.Hours are from 8 a..m. till
4 ps?. .orme ops coes be-
'tweewt the Jwurs of 12 avd
Sat. is- noon closing, bfa
u number of shops especial-
l Wouvengir shops stay open
through t'he day.
Banks open at "
close at 1'p.m. Sai
out Offfice of ,,W 8a
.m al'd close at 5.'.30'.p .
LIAT OF ARRIVALS
MENS t-A Shoes
NURSES White Shoes
CoJton Strapless -Dresses.
Opposite KLMI Airways
Rue des Miracles
Rue du Peuple
morning shadow. I types of foods at peak -
(Albanian proverb) Savor. Thee's a big "
locker for frozen ,
The Radio: We keep the foods and o e ubso 'l
radio going all the time to pea o"Ss 2AS l "AME I PERFU
distract our empty heads. W e; i t oheM .. .- --
(Ann Bridge) SI foez a'darl
Centre d'Art: If there is@ oa m 4 6s me
no meaning in it, said the m we t a
king, that saves a world of
trouble you know, as weP .. .A
*eedu't try so find any. A 8B]IE CRELE
(Alice n wonderland) --C
JNG ALL G
Britain Puts' its
to work Earning
ft on fas inal ed
n put its historic
ghosts to work tO help earn
70 million tourist dollars
this,- summer, cashing in on
Americans' love of ghost
From the .haunted Tower
of London to William Shva-
kespeare's 'sleepy hometown
Stratford- on Avoh, anxi-
ous to- please guides. .and
innkeepers are boning up
on .the fascinating national
legends tourist like to hear
: --- the more horrific or. ro-
. mantic the better. .
The tourist industry, cur-
rently greeting the .first big
rush of 1950's expected 600
thousand foreign visitors,
170 thousand of them Ame
ricans is finding British
ghosts almost as val'able,a
stock- in- trade as .the fa-
mous White Cliffs of Do:
ver or the stately Canterbu
ry Cathedral. ,
Altogether the country
', hopes to.. make 164. million
S dollars fiom 'toriists of' all
nationalirtis before Novem'
ber's yellow fogs and -wet
weather strangle, the traffic
Anne Boleyn, Col Blood
The gloomy, nine-hundr-
Sed- year- old To*er of Lon
don oldest active service.
fortress, in-Europe packs
the biggest, entertainment
wallop. It has 40 colorful-
ly-garbed cbeefeater, gui-
'des with every detail of the
Tower's bloody history at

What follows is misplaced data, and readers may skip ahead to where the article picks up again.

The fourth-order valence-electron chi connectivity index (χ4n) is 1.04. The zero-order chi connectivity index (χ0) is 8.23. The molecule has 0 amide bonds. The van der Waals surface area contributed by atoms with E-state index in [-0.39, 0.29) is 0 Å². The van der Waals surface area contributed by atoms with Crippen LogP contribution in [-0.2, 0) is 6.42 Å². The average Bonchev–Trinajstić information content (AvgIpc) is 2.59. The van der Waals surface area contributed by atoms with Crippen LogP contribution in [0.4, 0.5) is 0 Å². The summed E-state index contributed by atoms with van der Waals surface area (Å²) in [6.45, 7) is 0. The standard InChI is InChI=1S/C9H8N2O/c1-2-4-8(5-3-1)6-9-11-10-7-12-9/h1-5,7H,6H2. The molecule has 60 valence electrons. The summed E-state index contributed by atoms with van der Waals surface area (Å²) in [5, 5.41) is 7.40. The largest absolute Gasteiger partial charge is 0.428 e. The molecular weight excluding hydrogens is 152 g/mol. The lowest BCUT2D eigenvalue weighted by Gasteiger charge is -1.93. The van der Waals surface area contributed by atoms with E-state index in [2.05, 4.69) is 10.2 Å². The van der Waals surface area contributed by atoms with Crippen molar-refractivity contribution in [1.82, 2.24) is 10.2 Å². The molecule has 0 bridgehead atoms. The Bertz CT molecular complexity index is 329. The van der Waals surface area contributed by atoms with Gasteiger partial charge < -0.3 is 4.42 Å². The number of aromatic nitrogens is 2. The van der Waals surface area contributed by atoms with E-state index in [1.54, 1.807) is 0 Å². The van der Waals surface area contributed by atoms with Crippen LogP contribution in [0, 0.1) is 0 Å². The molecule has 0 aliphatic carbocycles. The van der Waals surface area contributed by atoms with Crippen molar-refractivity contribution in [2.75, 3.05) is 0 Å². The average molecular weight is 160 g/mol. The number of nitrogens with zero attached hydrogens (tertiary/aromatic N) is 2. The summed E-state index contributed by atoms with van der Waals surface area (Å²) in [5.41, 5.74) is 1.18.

their fingertips. The first
'beefeaters' were Six teenth
Centuryroyal waiters and
'Says Tower constable Col.
Edward H. Carkeet James:
"Americans enjoy hearing
our ghost stories as much
as seeing the crown fewels.
even though we advise a
large grain of salt. This
place is full of legends.
The specters of many
longdead tower victims, in
cluding 'two beheaded wiv-
es of King Henry VIII -
Anne Boleyn and Kathari-
ne Howard are .suppos-
ed to haunt its ramparts.At
night the creams of tortur-
ed men reputedly echo in
S the dungeons. Visitors eat
Built by William. the
Conqueror to command
the lower reaches of the bu
sy Thames River, the fam-
ous graystone tower has
served a,9; fortress, prison,
royal residence, mint, arm-
ory and private execution
SIts main job now is' to
display and guard Bri-
SI r.e", K ,, .
tain's ma icnt 5 -mIL.-- H4H1allace, Kent,
lion dollar' crown jewels, tle.ite'iclId ghost of LI-
Crack armed troops, steel dy Atte-Hall reportedly of-
i bars and plate ,glass sur- ten jumps from the tower
round the ioyal gems when -roof. The heartbroken nob-
they're on show at sixpence lewoman threw herself
(7 cents) a look. Swift-fal- from it five hundred years
ling steel curtains wofild 'ago after seeing her hus-
snap off the arms of any band gored to death by a
one smashing the glass and stag.
'reaching in. -. ,:. /At Bruce Castle,v Totten-
Last attempt at the"- was ham," tradition says the mo-
made 279 years ago, before. ahing 'specter of Constantia,
the jewels were placed in wife of cruel Lord Colerai-
their steel and glass cage. ne, haunts ,the rqof of the
As Irish adventurer nam-i clocktoegt "rpfm whiG she'
ed Colonel Blood grabbed jumped ,toydeath. i i -6842. ,
some and ran. Guards Then there's the bald-
caught him., As might be:I head spook of Gibbet Cros-
'expected, Blood's resentful sroads ax Lutterworth, Leic-
ghost is one of those, said ester. The story goes that
to be still chasing around the footpad J who murdered
the tower. baldheaded man three hun
dred years ago liter was
Will Shakespeare hanged. at the crossroads.
S oeBaldy, they say comes
S.;Another celebrated Bri- now and then for a revenge
tish spo6k lives one hundr- ful look.
ed miles away in rustic
Warwickshire, on the
banks of, the silvery Avon' ELEPHANT CUTLET
River where 18 year-old
William Shakespeare .woo- Once upon a 'tiue .there:
ed and won pretty Anne were two men in; Vienna
Hathaiay, in 1582.1 Natu- who wanted to. open a'restau
rally, it's the Bard himself, rant.
Local legend says Shake- One was a dentist who
speate's restless spirit still was tired of filing teeth and
wanders along the Avon on always wanted to own a res-
clear, moonlit nights, parti- taarant, and the other a fa-
cularly when one 'of his mous cook by the name of.
plays is being performed at Souphans.
the Riverside Memorial The Dentist was however,
Theater. a little afraid.
If true, he's strolling ,,There area, hesaid, ,alrea
there now because 1950's se dy tocminany restaurants in
ven- month Shakespeare w- Vienna, restaurants of every
pertory season --- longest in kind, Viennese', 'rench, Ita-
Stratford's history is in lian, Chinese, American, Ame
swing. It ends in octo-
Ghost- H1-nters agree
Britain's premier spook -
a woman haunts a hill
top Elizabdthan mansion in
Essex called Hill Hall. She'
s known as the Gray Lady
kind is 350 year old.
> Her story is a lulu: the
sevtn sons of Sir Thomas
Smith, Queen Elizabeth's
Secretary of State, are said
to have fought a crazy du-
el. among themselves with
razor sharp daggers for her
love, stabbing each other to
death. They gasped out
their lives in a gory heap.
'. For centuries shocked,
Hill Hall visitors have re-
ported seeing a wraith- like
figure in white pacipg ar-
ound a circle of blood-